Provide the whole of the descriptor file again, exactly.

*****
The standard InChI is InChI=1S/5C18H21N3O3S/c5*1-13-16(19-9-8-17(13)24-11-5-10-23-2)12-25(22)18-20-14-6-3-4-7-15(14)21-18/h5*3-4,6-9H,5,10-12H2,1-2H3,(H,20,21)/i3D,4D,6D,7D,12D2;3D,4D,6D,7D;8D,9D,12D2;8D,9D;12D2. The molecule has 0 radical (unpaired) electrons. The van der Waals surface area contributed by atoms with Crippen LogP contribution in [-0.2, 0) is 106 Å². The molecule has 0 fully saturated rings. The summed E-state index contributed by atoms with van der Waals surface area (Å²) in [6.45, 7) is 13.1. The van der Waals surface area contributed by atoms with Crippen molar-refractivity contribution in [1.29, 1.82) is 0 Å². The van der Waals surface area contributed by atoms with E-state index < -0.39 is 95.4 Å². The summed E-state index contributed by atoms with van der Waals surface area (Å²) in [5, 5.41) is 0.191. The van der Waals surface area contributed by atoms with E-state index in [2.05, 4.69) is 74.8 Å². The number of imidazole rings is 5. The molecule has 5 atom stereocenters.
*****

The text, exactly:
The standard InChI is InChI=1S/5C18H21N3O3S/c5*1-13-16(19-9-8-17(13)24-11-5-10-23-2)12-25(22)18-20-14-6-3-4-7-15(14)21-18/h5*3-4,6-9H,5,10-12H2,1-2H3,(H,20,21)/i3D,4D,6D,7D,12D2;3D,4D,6D,7D;8D,9D,12D2;8D,9D;12D2. The molecule has 0 radical (unpaired) electrons. The van der Waals surface area contributed by atoms with Crippen LogP contribution in [-0.2, 0) is 106 Å². The molecule has 0 fully saturated rings. The summed E-state index contributed by atoms with van der Waals surface area (Å²) in [6.45, 7) is 13.1. The van der Waals surface area contributed by atoms with Crippen molar-refractivity contribution in [1.29, 1.82) is 0 Å². The van der Waals surface area contributed by atoms with E-state index < -0.39 is 95.4 Å². The summed E-state index contributed by atoms with van der Waals surface area (Å²) in [5, 5.41) is 0.191. The van der Waals surface area contributed by atoms with E-state index in [2.05, 4.69) is 74.8 Å². The number of imidazole rings is 5. The molecule has 5 atom stereocenters.